- Case Study: Hazel Walker, The Queen of Networking
- Should I Speak in Public?
- No, Seriously
- But I Hate Speaking in Public
- Overcoming Your Fear of Public Speaking
- Finding or Creating Your Own Speaking Niche
- How to Start Your Speaking Career
- Identify Speaking Opportunities
- How Does This Apply to Our Four Heroes?
- Giving Your Talk
- Important Technology Tips for Presenters
- Miscellaneous Tips, 140 Characters or Less
Finding or Creating Your Own Speaking Niche
You need to discover your speaking niche. What are you good at? What is your industry or field of interest? If you've been following along in this book, you've already figured this out. If you turned straight to this chapter, just be aware that this is something you need to do. We'll show you how.
First, this needs to be something you're not only good at, but have some expertise at. If you just started your very first job as a copywriter at a marketing agency two months ago, then chances are you don't have the expertise to speak to a room full of other copywriters about "The Top 10 Copywriting Secrets."
So if you want to become a speaker, you need to identify that area you're not only passionate about, but you have done for a few years. Once you figure that out, you need to find your niche.
Finding your speaking niche is critical in establishing your speaking career. You can't just select "everything" as your subject matter, any more than you can select "everyone" as your potential audience.
Even business motivational speakers know that they only want to reach a certain group or type of people—businesspeople, salespeople, people who want to make more money, and so on. Their audience is not the general population, or non-salespeople. They only want people who work in sales and marketing.
Start with the general picture, and then drill down further. Even a specialized field may have areas of specialty.
Let's say you're a cost reduction consultant. You help companies improve their bottom line by reducing their costs.
In fact, that's even your elevator speech when you explain what it is you do: "I help companies improve their bottom line by reducing their costs." (We'll ignore the fact that this is a boring introduction to what you do.) Believe it or not, that's not your potential audience when you're trying to find speaking gigs. Dig deeper.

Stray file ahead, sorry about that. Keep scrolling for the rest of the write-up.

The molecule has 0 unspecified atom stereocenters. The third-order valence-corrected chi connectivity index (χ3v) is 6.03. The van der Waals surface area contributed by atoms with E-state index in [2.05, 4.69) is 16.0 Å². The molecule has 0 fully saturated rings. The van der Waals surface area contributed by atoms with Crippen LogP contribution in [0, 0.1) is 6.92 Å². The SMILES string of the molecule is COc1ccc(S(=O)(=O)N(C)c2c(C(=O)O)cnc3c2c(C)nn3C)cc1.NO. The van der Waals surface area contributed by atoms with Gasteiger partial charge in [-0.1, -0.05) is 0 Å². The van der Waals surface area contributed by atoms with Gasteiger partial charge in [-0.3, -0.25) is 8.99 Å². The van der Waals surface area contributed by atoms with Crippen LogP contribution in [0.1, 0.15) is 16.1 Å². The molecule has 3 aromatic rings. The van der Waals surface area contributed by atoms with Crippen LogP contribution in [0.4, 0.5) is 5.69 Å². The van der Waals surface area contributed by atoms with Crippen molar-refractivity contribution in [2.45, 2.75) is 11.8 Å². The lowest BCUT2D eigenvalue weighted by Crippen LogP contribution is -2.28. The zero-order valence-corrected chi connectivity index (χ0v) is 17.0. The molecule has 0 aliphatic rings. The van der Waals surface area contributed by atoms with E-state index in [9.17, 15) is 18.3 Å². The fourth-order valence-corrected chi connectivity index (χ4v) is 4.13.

"I help small businesses—businesses with fewer than 100 employees—reduce their costs."
Better, but that's still a lot of businesses. In fact, according to the U.S. Census Bureau, in 2004, there were 5.7 million businesses in the United States with fewer than 20 employees. Get more specific.
"I help small manufacturing companies reduce their costs."
That's pretty good. We can live with that. We can actually go deeper into our specialty (small tool-and-die manufacturers, small tool-and-die manufacturers who work in the automotive industry), but that might be a niche to pursue for a business route, not your speaking field.
Keep in mind that you don't have to live exclusively in your niche. You just have to focus on that one particular field, finding different conferences, trade shows, and expos to speak at. Then, once you're comfortable there, you can branch out to a second niche. In fact, by focusing on one niche, like reducing costs for small manufacturing companies, you can choose a second one—one- and two-partner law firms—without ever causing any problems for yourself, since those two areas will rarely overlap.
You can also have a small niche that fits within a large field. For example, we're both social media consultants with deeper specialties. Kyle focuses on corporate training and education, and Erik focuses on online marketing. These can cross into other industries with ease. Whether its social media training or online marketing, companies from every industry can use these services.
You can create your own specific niche that crosses borders, too. Whether it's transportation safety, identity theft protection insurance, Generation Y image consulting, or executive travel coordination, you can choose such a narrow niche that you can then focus on a wide market of ideal companies, like companies that are a specific size or are based in a certain region.
Again, it's important to drill down to that same focus as in the previous section. For example, don't just pick "small business consulting" as your niche. Even "marketing for small businesses" is too big. "International sales and marketing for small businesses" is a decent speaker's niche. A good number of businesses do business overseas, and you can tap into all kinds of government programs, sales organizations, and even specific industries to find speaking opportunities.
Once you identify your niche, you're ready to launch your speaking career.